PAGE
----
But with coloring, I use mostly these three brushes. But when I’m doing the more detailed or effect like thing, I often switch over to use Adobe photoshop. Where I can use some custom made brushes, that I have.

The watercolor brush is my all time favorite, and the main brush that I use when coloring a drawing. Along with it, it gives such a nice effect when I’m coloring the hair, I think.

So, I hope this helped out! and thank you so very much dear  !


(the linearts are on their original sizes in these images, open picture in a new tab for 100% view)

1. I’ve done my recent drawings with this method: did a quick sketch to outline the propotions > more detailed sketch on a new layer > clean it if necessary, sharpen the lines with the sharpness adjustment thing you can find from filters (photoshop).

2. Same as in the second, quick stick-figure (not shown, because the drawing is three years old and I don’t have the original .psd file anymore) > for lineart I use Eraser X’s triangle shaped brush or Kyle T Webster’s “KYLE Ultimate Inking Thick n’ Thin”.

I don’t know how to use vector, but I would love to know. It would probably make it easier to do some long lines. I draw quick strokes, and I have a small tablet (drawing area is 8 inches wide [21,5cm], 5 inches tall [12,5cm]) and one average sized monitor, and I have to zoom a lot to keep the line smooth.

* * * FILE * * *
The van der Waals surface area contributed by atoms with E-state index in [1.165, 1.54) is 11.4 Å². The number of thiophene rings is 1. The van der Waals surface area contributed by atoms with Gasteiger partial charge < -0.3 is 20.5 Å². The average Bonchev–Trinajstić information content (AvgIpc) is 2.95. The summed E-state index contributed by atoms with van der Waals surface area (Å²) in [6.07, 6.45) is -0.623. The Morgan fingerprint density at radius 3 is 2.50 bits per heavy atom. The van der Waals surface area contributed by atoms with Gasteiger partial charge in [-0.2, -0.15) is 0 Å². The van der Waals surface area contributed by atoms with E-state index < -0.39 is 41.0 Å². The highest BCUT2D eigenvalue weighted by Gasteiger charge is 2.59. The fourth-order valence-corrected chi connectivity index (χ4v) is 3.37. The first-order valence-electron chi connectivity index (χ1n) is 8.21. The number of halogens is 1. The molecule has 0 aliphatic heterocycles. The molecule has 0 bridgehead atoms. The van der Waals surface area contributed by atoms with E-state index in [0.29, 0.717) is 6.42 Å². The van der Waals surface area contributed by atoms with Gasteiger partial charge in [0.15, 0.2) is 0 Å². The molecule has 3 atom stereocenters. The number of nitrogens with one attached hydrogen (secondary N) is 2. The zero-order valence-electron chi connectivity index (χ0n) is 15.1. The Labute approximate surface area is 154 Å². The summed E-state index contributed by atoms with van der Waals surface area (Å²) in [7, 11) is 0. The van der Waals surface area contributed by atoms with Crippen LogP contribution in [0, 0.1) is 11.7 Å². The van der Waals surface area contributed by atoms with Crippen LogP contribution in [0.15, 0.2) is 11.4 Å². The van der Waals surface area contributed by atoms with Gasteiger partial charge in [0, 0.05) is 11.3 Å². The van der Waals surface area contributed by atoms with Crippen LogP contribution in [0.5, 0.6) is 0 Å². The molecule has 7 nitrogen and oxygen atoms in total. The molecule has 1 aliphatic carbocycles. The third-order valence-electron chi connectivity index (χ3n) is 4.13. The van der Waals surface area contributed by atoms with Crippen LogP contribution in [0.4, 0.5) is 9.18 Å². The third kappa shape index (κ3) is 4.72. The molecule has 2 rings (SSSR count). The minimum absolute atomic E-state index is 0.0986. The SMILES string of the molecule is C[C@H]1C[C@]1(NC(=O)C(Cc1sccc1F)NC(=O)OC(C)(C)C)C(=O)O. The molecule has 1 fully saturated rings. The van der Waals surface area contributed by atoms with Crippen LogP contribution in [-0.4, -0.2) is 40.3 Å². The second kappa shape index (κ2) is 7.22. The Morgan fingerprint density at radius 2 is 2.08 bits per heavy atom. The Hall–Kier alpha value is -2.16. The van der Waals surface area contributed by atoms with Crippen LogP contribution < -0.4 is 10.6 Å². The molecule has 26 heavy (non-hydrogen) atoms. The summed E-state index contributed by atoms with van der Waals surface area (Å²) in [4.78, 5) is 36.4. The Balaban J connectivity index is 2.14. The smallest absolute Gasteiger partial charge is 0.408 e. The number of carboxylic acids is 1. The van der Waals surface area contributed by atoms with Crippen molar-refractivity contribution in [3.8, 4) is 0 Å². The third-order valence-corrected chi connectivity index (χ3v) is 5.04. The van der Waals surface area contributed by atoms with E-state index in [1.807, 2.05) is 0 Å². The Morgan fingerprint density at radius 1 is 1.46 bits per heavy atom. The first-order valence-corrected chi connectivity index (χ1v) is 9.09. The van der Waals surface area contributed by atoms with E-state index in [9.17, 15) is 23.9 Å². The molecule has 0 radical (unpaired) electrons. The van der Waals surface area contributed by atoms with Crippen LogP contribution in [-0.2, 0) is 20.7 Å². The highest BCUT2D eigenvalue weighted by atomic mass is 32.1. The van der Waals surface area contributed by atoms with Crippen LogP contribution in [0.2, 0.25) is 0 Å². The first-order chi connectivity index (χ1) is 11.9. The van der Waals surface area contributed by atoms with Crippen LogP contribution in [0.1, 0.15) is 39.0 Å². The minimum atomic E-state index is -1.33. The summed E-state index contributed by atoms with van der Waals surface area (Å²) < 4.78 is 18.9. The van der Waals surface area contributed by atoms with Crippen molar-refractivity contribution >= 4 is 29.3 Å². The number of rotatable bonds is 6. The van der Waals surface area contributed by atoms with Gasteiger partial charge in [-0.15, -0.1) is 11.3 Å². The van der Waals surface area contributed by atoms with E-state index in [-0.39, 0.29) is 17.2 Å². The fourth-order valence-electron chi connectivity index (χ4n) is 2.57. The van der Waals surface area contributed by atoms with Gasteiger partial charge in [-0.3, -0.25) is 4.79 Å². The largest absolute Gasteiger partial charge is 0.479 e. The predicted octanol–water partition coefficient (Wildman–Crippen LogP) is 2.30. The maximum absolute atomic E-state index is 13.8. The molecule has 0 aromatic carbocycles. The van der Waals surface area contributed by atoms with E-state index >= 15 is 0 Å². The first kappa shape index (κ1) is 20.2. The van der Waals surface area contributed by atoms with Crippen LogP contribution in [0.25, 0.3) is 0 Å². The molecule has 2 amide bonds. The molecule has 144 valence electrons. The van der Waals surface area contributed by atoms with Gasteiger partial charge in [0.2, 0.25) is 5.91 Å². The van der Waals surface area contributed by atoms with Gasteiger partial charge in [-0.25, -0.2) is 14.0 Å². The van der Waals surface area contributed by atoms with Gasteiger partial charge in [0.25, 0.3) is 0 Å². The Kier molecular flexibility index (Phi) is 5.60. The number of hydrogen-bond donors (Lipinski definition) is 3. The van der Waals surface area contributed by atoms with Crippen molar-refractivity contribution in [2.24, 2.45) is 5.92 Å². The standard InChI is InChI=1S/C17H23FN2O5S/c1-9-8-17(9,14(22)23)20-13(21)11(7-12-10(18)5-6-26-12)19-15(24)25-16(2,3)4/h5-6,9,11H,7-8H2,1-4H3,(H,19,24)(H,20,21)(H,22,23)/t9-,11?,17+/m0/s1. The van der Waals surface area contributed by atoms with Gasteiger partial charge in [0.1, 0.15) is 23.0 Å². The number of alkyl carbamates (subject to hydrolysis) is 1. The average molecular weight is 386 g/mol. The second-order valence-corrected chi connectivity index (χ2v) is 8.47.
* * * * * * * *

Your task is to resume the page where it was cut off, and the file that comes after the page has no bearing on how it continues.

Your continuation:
I try to keep lines solid and united for easy & fast coloring and editing.

And thank you for your warm feedback on my lineart, it means a lot to me..!

anonymous asked:

Hello!! I was just wondering how you set up your comic page layout in manga studio? I'm a little lost with it!! Do you layout the page in manga studio and then move to photoshop to draw/colour? And how does the transition back and forth work for you?? :)

I set up my pages in Manga Studio using the Rectangle Frame tool.

Because Manga Studio is so customizable, the Rectangle Frame tool might be in a different spot on your toolbox, or in a Sub Tool tab under another tool.

You can set up rulers and guides to make sure your panel area is in just the right spot and then drag out a rectangle.